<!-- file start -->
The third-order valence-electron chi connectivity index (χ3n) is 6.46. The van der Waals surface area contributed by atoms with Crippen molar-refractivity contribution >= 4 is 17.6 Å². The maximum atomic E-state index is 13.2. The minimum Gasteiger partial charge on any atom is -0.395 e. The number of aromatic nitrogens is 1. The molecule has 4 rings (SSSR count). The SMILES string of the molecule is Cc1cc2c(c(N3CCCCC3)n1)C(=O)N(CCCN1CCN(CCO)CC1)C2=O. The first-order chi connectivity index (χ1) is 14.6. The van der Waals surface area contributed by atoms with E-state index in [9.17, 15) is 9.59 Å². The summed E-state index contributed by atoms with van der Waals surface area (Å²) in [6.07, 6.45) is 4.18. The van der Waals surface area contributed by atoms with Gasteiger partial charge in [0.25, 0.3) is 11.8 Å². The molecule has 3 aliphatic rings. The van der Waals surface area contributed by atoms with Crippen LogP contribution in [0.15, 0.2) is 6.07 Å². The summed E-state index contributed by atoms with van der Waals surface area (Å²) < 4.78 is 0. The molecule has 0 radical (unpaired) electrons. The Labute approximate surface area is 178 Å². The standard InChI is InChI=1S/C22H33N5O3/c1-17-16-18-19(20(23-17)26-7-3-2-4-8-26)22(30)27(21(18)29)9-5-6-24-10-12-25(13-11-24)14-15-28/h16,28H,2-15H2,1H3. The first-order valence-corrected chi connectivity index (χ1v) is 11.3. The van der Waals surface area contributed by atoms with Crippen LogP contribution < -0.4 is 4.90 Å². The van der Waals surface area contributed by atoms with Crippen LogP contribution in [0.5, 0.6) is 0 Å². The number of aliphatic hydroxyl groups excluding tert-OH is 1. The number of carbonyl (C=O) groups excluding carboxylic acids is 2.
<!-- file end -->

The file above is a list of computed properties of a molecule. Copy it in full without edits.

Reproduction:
The third-order valence-electron chi connectivity index (χ3n) is 6.46. The van der Waals surface area contributed by atoms with Crippen molar-refractivity contribution >= 4 is 17.6 Å². The maximum atomic E-state index is 13.2. The minimum Gasteiger partial charge on any atom is -0.395 e. The number of aromatic nitrogens is 1. The molecule has 4 rings (SSSR count). The SMILES string of the molecule is Cc1cc2c(c(N3CCCCC3)n1)C(=O)N(CCCN1CCN(CCO)CC1)C2=O. The first-order chi connectivity index (χ1) is 14.6. The van der Waals surface area contributed by atoms with E-state index in [9.17, 15) is 9.59 Å². The summed E-state index contributed by atoms with van der Waals surface area (Å²) in [6.07, 6.45) is 4.18. The van der Waals surface area contributed by atoms with Gasteiger partial charge in [0.25, 0.3) is 11.8 Å². The molecule has 3 aliphatic rings. The van der Waals surface area contributed by atoms with Crippen LogP contribution in [0.15, 0.2) is 6.07 Å². The summed E-state index contributed by atoms with van der Waals surface area (Å²) < 4.78 is 0. The molecule has 0 radical (unpaired) electrons. The Labute approximate surface area is 178 Å². The standard InChI is InChI=1S/C22H33N5O3/c1-17-16-18-19(20(23-17)26-7-3-2-4-8-26)22(30)27(21(18)29)9-5-6-24-10-12-25(13-11-24)14-15-28/h16,28H,2-15H2,1H3. The first-order valence-corrected chi connectivity index (χ1v) is 11.3. The van der Waals surface area contributed by atoms with Crippen LogP contribution < -0.4 is 4.90 Å². The van der Waals surface area contributed by atoms with Crippen LogP contribution in [0.5, 0.6) is 0 Å². The number of aliphatic hydroxyl groups excluding tert-OH is 1. The number of carbonyl (C=O) groups excluding carboxylic acids is 2.